Manataka™ American Indian Council





Manataka receives hundreds of letters each month. Space does not allow us to publish all letters but we make a concerted effort to print letters that are representative of a majority. Let us know if there is a topic you feel needs to be addressed.  The opinions expressed below and all information provided is for informational purposes only. We make no representations as to accuracy, completeness, suitability, or validity of the opinions express below and will not be liable for any errors, omissions, or delays in this information or any losses, injuries, or damages arising from its display or use. All information is provided on an as-is basis. Manataka does not necessarily endorse or support the opinions expressed below. 


Letters to the Editor


Baby Veronica and DNA...

Dear Editors:

This comment is off the main focus of the excellent article on Cherokee Baby Veronica,  but I noticed that the author shared a common misconception about DNA testing that many people have.  Several tribes are going to get themselves into a mess, if the go through with plans to associate tribal membership with DNA profiles.  There is no DNA test for being "Native American."   What reputable genetics labs will give people is a chart showing various DNA test markers from around the world; none of which will say Native American.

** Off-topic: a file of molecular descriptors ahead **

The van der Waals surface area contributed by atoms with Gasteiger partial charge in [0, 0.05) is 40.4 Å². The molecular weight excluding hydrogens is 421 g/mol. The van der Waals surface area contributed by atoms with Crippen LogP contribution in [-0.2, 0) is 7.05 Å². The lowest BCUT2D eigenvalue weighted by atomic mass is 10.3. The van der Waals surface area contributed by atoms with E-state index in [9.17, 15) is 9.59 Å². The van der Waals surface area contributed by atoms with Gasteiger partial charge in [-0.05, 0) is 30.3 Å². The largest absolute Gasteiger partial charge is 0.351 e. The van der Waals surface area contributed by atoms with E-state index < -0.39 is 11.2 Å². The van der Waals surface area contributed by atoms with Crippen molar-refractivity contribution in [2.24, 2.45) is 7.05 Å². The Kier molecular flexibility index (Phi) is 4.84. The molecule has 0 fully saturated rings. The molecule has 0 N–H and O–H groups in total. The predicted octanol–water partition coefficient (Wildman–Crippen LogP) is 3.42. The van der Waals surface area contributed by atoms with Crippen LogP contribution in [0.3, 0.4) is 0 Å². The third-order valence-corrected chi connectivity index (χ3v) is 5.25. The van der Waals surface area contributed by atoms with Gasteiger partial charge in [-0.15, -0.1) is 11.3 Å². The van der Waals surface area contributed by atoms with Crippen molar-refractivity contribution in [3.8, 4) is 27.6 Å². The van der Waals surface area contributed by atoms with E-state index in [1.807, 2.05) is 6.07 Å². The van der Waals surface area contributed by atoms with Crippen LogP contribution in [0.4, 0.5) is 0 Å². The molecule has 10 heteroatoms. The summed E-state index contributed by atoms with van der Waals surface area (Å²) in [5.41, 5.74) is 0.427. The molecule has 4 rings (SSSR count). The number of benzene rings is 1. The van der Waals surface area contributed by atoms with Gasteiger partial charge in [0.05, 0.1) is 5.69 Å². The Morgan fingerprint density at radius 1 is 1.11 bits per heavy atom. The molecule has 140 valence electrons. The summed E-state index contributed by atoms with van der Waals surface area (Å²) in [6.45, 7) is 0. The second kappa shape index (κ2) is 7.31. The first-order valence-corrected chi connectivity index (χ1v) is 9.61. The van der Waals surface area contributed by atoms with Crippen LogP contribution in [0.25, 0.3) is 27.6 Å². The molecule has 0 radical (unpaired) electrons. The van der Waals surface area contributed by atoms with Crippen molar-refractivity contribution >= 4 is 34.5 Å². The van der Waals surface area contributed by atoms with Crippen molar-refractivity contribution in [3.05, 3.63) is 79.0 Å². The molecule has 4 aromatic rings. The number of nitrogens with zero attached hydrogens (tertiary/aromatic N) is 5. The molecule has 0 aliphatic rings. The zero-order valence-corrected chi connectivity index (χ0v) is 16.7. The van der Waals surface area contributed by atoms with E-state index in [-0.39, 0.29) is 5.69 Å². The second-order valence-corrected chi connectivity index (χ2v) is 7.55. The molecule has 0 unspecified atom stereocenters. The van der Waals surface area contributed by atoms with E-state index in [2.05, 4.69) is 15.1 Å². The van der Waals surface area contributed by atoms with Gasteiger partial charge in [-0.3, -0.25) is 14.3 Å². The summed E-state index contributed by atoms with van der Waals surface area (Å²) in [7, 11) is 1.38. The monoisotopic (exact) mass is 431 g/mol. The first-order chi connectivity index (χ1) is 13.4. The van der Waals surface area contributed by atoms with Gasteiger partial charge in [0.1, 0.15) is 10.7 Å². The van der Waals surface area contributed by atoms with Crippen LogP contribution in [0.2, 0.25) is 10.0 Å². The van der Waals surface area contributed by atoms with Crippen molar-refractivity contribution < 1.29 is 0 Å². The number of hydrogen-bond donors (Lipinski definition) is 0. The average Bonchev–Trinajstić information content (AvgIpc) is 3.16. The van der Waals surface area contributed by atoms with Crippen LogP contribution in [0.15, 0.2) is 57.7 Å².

Native Americans have been mixing with Europeans, Middle Easterners and Africans for 500 years.  Mixed race offspring had a much higher rate of survival when European plagues struck tribes. Approximately 95% of the "pure blood" indigenous peoples died off in those plagues.  Mixed heritage descendants also tended to thrive more socioeconomically over those centuries and therefore have multiple wives and more offspring.  Particularly, among the Southwestern tribes and those who originated east of the Mississippi, it is virtually impossible to find a "full blooded Native American" no matter what their BIA card says.

Native American descendants tend to have more DNA markers from Siberia, but typically even a "full blooded" Native American will share many DNA test markers with Scandinavians and people from southwestern Asia. My heritage is mixed Scottish, Scandinavian (Vikings settled in Scotland), Muskogean-Itza Maya. When I was working in Sweden, virtually everybody thought I was Sammi (Lapplander.)  The pure Sammi carry many of the same Asiatic genes as American Indians. Agnetha Fältskog (ABBA) looked like a blond Native American when she was 20.  She told me then that she had always been aware that she looked different than most Swedes, but no one in her family knew where the Asiatic features came from.